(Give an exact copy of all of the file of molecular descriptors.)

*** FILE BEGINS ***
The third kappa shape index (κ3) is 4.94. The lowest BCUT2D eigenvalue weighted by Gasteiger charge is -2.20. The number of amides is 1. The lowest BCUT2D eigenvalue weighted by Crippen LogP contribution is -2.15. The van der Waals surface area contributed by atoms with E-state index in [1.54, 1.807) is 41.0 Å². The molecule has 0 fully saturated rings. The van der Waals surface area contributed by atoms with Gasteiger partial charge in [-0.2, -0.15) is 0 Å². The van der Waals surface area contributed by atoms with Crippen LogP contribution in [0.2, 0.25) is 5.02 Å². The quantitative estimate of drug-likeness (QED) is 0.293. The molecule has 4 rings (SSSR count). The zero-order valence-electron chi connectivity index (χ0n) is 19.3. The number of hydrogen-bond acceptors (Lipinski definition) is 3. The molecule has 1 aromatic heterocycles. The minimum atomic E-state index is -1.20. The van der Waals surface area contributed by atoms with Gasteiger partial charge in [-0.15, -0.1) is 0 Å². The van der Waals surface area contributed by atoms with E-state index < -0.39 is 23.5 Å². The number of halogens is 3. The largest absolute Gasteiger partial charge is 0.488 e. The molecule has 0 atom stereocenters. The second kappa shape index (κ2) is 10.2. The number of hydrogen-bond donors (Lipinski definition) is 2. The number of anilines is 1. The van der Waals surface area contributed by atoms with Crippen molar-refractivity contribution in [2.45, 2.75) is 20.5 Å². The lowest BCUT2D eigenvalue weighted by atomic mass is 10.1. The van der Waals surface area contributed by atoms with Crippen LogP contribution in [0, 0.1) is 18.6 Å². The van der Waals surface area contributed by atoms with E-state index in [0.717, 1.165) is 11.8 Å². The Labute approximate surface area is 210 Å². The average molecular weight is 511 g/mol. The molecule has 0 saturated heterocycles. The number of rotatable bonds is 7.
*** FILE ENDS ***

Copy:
The third kappa shape index (κ3) is 4.94. The lowest BCUT2D eigenvalue weighted by Gasteiger charge is -2.20. The number of amides is 1. The lowest BCUT2D eigenvalue weighted by Crippen LogP contribution is -2.15. The van der Waals surface area contributed by atoms with E-state index in [1.54, 1.807) is 41.0 Å². The molecule has 0 fully saturated rings. The van der Waals surface area contributed by atoms with Gasteiger partial charge in [-0.2, -0.15) is 0 Å². The van der Waals surface area contributed by atoms with Crippen LogP contribution in [0.2, 0.25) is 5.02 Å². The quantitative estimate of drug-likeness (QED) is 0.293. The molecule has 4 rings (SSSR count). The zero-order valence-electron chi connectivity index (χ0n) is 19.3. The number of hydrogen-bond acceptors (Lipinski definition) is 3. The molecule has 1 aromatic heterocycles. The minimum atomic E-state index is -1.20. The van der Waals surface area contributed by atoms with Gasteiger partial charge in [-0.15, -0.1) is 0 Å². The van der Waals surface area contributed by atoms with E-state index < -0.39 is 23.5 Å². The number of halogens is 3. The largest absolute Gasteiger partial charge is 0.488 e. The molecule has 0 atom stereocenters. The second kappa shape index (κ2) is 10.2. The number of hydrogen-bond donors (Lipinski definition) is 2. The number of anilines is 1. The van der Waals surface area contributed by atoms with Crippen molar-refractivity contribution in [2.45, 2.75) is 20.5 Å². The lowest BCUT2D eigenvalue weighted by atomic mass is 10.1. The van der Waals surface area contributed by atoms with Crippen LogP contribution in [0, 0.1) is 18.6 Å². The van der Waals surface area contributed by atoms with E-state index in [0.717, 1.165) is 11.8 Å². The Labute approximate surface area is 210 Å². The average molecular weight is 511 g/mol. The molecule has 0 saturated heterocycles. The number of rotatable bonds is 7.